What Is The Standard Of Review For Second Amendment Claims?

Tyler Gillett

Two members of a three judge panel of the US Ninth Circuit Court of Appeals affirmed a lower court ruling that struck down California’s ban on large capacity magazines that hold more than ten rounds of ammunition.

The opinion, by Trump appointee Judge Kenneth Lee, held that the ban struck “at the core of the Second Amendment — the right to armed self-defense.” The court applied a two-prong test to determine whether the ban violated the Second Amendment, first by asking if the law burdened protected conduct, then asking what level of scrutiny applied. The panel looked at data showing half of all magazines in circulation in the United States, some 115 million, are large capacity, and that the standard magazines for popular handguns like the Glock and the Baretta Model 92 all hold more than ten bullets. The court found that firearm magazines are “arms” for Second Amendment purposes, noting that “[w]ithout a magazine, many weapons would be useless, including “quintessential” self-defense weapons like the handgun.”

The panel found that the ban would substantially burden protected conduct and moved on to the second prong, determining that “where a burden on the core right is substantial, strict scrutiny is appropriate.” Under strict scrutiny, a substantial burden is permissible only if it is narrowly tailored to the state’s interest. The panel found that the burden in this case was not narrowly tailored, that instead its scope was “broad and indeterminate” and that there were “no meaningful exceptions for law-abiding citizens,” therefore it “cannot stand.”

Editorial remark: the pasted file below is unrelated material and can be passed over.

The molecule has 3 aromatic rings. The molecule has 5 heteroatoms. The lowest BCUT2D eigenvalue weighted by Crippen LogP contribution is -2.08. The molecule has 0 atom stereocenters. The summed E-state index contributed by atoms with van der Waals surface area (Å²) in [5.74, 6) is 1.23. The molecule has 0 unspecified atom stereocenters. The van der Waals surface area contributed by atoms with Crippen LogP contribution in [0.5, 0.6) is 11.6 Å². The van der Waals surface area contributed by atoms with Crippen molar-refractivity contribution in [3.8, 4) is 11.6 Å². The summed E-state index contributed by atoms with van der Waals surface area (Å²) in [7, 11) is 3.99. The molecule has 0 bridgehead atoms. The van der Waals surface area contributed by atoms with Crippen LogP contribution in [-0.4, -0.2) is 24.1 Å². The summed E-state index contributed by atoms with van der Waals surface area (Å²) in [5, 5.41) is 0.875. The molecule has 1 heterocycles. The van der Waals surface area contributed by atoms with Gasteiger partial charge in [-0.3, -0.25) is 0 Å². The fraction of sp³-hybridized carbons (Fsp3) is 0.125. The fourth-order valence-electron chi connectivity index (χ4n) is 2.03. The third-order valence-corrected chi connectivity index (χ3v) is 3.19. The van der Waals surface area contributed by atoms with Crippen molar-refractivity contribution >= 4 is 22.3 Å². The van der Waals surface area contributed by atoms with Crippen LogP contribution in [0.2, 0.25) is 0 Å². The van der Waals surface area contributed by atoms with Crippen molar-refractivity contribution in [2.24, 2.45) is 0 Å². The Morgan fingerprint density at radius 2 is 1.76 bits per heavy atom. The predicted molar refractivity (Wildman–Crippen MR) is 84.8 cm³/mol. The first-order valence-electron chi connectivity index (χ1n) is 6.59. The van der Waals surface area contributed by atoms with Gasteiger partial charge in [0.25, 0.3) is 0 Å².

Judge Barbara Lynn, a Clinton appointee, wrote a 14-page dissent, in which she disagreed with the majority’s application of strict scrutiny. She would have applied intermediate scrutiny, which requires only a significant, substantial, or important government objective, and a reasonable fit between that objective and the law in question. She found that the ban did not place a substantial burden on gun owners, because while they are prevented from using a certain subset of magazines, the ban does not prevent them from enjoying their Second Amendment rights entirely. She also stated that intermediate scrutiny was the level of scrutiny applied by the court’s sister circuits in similar large-capacity magazine cases, and the bans were upheld by those circuits.

The California Attorney General’s office is reviewing the decision.Bar Exams in the PandemicSUBSCRIBE TO JURISTEmail AddressSubscribe Key: SUBSCRIBEJURIST Digital Scholars

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